Backers of a plan to build a community swimming pool are suffering from sticker shock, having learned last month that the 38,500-square-foot complex would cost $8.85 million to construct, nearly twice the amount projected in a study done six years ago.

Faced with this huge figure, board members of the Martha's Vineyard Aquatic Center have already asked their planning consultant to go back to the drawing board and return with a phased approach that could ease the cost burden and still give Islanders a shot at swimming laps in the off-season.

"We were shocked at the number," admitted Ken Bailey, acting director of the aquatic center board, who remains hopeful that the project can still move forward in smaller, less costly steps. "The first phase would be a lap competition pool," he said.

Mr. Bailey said there's also the possibility that the YMCA would be interested in helping to shepherd the project and to take over management of the facility, planned for five acres across from the regional high school. Talks are just beginning, but Mr. Bailey said he expects to have more information from both the consultants and the YMCA in about a month.

"We're excited about the possibility of the Y because of the credibility they would bring to the program," said Mr. Bailey. But YMCA involvement alone would not solve the money issue, and Mr. Bailey was blunt about needing taxpayer dollars to get this project under way.

"It's a community facility. The idea is to meet needs of the entire community," he said. "The community should be prepared to pay for it."

According to the $30,000 feasibility study completed last month by Water Technology Inc. of Beaver Dam, Wisc., the aquatic center would be used by 1,225 people a week. A telephone survey of 404 Islanders found that more than 65 per cent leaned toward supporting a tax hike to cover construction costs. About that same percentage said they would pay an additional $50 to $100 in property taxes.

Of those surveyed, more than 55 per cent said they would use the aquatic center at least once a week. But what the survey did not appear to ask is whether residents would help shoulder operational costs through taxes or fund-raising.

It turns out, according to the study, that operating a lap pool, a recreational pool and fitness center would not be a break-even enterprise. In fact, the projected annual cost to run the complex is $884,028. The forecast for revenues fall short by at least $150,000. Planners presented two options for revenue, one with a lower-cost membership and user fees and another with higher rates.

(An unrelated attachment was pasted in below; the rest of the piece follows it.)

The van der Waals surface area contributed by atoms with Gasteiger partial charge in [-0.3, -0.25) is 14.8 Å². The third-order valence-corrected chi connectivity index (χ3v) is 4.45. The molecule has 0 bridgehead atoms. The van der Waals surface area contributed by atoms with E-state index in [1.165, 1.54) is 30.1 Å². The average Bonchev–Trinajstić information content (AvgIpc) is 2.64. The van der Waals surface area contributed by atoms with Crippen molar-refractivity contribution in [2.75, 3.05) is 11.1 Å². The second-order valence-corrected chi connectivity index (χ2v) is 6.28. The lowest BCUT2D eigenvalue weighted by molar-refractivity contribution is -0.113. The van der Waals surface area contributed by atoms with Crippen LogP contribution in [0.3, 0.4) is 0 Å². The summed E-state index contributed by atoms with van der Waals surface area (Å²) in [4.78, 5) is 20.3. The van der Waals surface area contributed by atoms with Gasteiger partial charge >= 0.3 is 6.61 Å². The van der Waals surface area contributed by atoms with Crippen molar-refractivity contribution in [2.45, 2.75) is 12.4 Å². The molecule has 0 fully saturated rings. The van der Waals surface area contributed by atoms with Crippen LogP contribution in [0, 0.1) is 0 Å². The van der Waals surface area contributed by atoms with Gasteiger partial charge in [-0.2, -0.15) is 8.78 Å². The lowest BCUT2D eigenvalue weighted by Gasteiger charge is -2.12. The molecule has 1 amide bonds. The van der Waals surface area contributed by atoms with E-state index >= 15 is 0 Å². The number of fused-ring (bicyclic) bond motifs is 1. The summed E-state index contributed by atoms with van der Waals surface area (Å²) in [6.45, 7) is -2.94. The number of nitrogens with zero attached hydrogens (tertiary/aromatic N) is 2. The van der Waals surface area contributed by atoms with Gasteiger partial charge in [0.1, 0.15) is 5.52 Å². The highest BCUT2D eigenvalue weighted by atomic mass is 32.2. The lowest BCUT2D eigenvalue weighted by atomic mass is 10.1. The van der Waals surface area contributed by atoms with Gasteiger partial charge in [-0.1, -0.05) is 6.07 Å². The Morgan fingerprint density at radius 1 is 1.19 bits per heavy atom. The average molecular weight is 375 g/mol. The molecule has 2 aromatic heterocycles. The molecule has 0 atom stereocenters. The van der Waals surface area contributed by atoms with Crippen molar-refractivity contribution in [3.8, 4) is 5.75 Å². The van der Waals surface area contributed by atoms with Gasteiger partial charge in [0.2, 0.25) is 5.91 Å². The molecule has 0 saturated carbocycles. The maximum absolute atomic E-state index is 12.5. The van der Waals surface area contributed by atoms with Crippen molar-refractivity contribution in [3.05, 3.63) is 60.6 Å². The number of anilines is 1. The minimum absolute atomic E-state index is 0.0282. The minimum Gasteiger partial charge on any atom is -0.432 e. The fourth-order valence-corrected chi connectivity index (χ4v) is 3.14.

Under the first option, residents could buy an annual family membership for $450 or a single adult membership for $250. Under the second option, the rates for a family would be $700 and $400 for a single adult. Revenues, therefore, could fall short by as much as $200,000 a year.

The study proposes setting up a tax source to cover both the capital cost of building the center and the operational deficit. Another option would be an endowment fund of between $1.5 and $2 million, which could generate enough interest to offset the annual shortfall.

Making matters even more difficult is the current squabble between the aquatic center and high school leaders who want free swimming time for high school students in exchange for leasing high school land to the center.

Factored into the annual revenue stream is roughly $30,000 a year from the high school to cover use of the pool for swim classes and swim teams. But at this week's meeting of the regional high school committee, board members definitely favored the carrot-and-stick approach.

Committee chairman Ralph Friedman said that if the aquatic center wants to use a valuable piece of property, some concession needs to be made for high school students.

But Mr. Bailey said the aquatic center could not afford to give free time to the high school. He said the recommendation from planners was that there should be no obligation to provide free usage. "Our position is that we are building this in large part for the students and the youth of the Island," he added.

In 1995, planners said it would cost about $4.5 million to build an aquatic center. That came out of a $25,000 study paid for by Island towns. Now, six years later, the cost has almost doubled, and Mr. Bailey admits to being frustrated. He is hoping that new board members can help to expedite the project.

If realized, the aquatic center would house two pools, one for laps and another for recreational swimming. In addition there would be a smaller whirlpool and a therapy pool. A 2,800-square-foot fitness center is also part of the plan.